Moving on to the ever so enigmatic Jules who playfully engages in sexual relations with older men and moves about in bold glittery eye makeup and pink hair is all but a girl who is in a quest for conquering her femininity and reconciling with her sexuality. She, as a child, had been admitted to a correctional facility by her mother for being too depressed. Her easy resort to violence in trying to stop an overtly heated argument with Nate justifying it as a move of self-defense is embedded in her previous attempts of self-harm which we later see in the flashback.
The other characters too, like Maddy, Cassie, and McKay, all present a variety in cases of societal pressures and problematic parenting. The relationship between Maddy’s terminally ill (absent) father and her hardworking mother gives her the idea that a toxic relationship full of abuse, possessiveness, and manipulation makes more sense than her father’s non-presence in her parents’ relationship. Cassie’s dysfunctional family with her alcoholic mother battling ‘issues’ and her drug addict father leads her to look for companionship everywhere. Even if it only means sex and filming sex tapes and McKay’s over imposing father pushes him further off the edge. Even Rue’s condition is partly a residue of her issues at home- her inability to cope with the loss of her father and her mother’s struggle in finding the right balance in single parenthood.
Also, Read – 13 REASONS WHY : THE IMPORTANCE OF REACHING OUT TO PEOPLE
How Euphoria Season 1 Portrays Sexuality and Social media:
While most teen dramas are centered around the motif of coming to terms with one’s sexuality, Euphoria marvels with its treatment, making Maddy rightly refer to sexuality as a spectrum. It intelligently uses its explicit content to not to stereotype but to subvert the stereotypes surrounding body image and sexuality. Starting from Jules’ transgender identity which is not mentioned until quite into the season to Kat’s embracing her body-type as a symbol of power and not the regular “fat-friend” image are indicators of more inclusivity.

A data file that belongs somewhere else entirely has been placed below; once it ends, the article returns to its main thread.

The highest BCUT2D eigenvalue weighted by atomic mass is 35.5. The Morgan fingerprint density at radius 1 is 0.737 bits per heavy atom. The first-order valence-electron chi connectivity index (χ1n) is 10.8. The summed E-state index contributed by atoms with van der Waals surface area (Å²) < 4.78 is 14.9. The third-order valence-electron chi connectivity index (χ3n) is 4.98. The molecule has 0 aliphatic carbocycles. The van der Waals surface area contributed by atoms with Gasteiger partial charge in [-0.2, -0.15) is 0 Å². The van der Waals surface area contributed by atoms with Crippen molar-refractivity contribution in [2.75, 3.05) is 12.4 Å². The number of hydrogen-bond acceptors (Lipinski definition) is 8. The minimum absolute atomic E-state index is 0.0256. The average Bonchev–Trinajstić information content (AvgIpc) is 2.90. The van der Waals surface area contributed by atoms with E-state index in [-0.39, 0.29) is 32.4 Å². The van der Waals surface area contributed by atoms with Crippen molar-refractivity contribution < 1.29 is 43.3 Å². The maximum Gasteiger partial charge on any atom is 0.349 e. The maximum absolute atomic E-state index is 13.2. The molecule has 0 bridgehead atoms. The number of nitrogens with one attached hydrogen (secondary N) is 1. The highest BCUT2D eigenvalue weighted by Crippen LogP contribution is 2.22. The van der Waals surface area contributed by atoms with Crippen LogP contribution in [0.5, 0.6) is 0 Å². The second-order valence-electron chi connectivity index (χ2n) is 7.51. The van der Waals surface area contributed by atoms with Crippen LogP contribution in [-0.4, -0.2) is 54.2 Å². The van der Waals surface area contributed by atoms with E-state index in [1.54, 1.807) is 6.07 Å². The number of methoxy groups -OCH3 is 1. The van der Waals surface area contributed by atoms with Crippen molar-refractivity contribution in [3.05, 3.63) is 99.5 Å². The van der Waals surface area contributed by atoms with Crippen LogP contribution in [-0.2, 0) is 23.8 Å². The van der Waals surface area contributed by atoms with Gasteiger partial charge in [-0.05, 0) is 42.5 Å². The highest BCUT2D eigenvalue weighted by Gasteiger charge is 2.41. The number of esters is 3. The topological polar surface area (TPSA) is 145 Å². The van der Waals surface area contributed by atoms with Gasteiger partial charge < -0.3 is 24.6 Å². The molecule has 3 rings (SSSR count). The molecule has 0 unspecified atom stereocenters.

What Euphoria does, however, is merely play with these inclusive ideas to provide a more horrifying picture. Even though there is no stereotype surrounding their identity or image, there is a reckless lack of awareness in their respective experimentation. On the one hand, we have Jules’ wild blind dates through dating apps which leads her to the incident with Cal. On the other, we have Kat’s obsessive desire to lose her virginity which subsequently leads to the leak of her sex tape. This finally culminates to her idea to involve herself in anonymous pornography on the internet to earn money.
Even after the incident with Cal, Jules willingly participates in flirting with ‘Tyler’ with whom she almost falls in love and does not even hesitate in meeting him at a desolate spot because she believes her gendered identity does not make it simple for her to meet at a cafe albeit never having seen his face and having only shared nudes. This experiment entangles her further with the Jacobs’ when Tyler turns out to be Nate who threatens her with charges of child pornography if she ever desires to expose his father.
Her experimentation, however, does not end there. Even though she detaches herself from Jacobs’, her relationship with Rue does not ensure the fulfillment she is looking for. She is even surprised at Rue’s almost sex-negative status who is merely a child looking to be truly loved and kissed in symmetry, while Jules is on an adventure to obliterate femininity. She openly rejects monogamy declaring her love for both Rue and Anna and impulsively even boards the train to the city leaving Rue behind who refuses to go.
Euphoria even addresses repressed sexualities through Nate’s plausible closet identity. One that he is unable to come to terms with simply for the gender stereotypes surrounding masculinity and homosexuality. But it is sufficiently hinted at, through the ease of his conversations with Jules in the guise of Tyler. This is in contraction to his father’s indoctrination on being a ‘man’ and McKay’s dominant sexuality which is sparked after the incident of his abuse by his seniors.
What lies beneath the psychedelic hues and intoxicating soundtrack of Euphoria is a rotting world that has been left behind by us. This is a 21st-century world of the to be Millenials – nuclear bombs and social media, a world of peer pressure and mental illnesses, a world of unemployment and climate change. What Euphoria provides us in the form of teen experiences is not for their viewing but for parental understanding, for reflection, for introspection. What we leave behind in this world today shall have no life anyway. Like the beginning of Rue’s life after 9/11, Euphoria Season 1 closes with Rue going back to drugs, i.e the only comfort she knows. She makes her choice, her choice is to bear the weight of this world in a trance and we know it is irresponsible, but are we, the last of the sickening, tiresome, vengeful folks from the 20th century, any less irresponsible?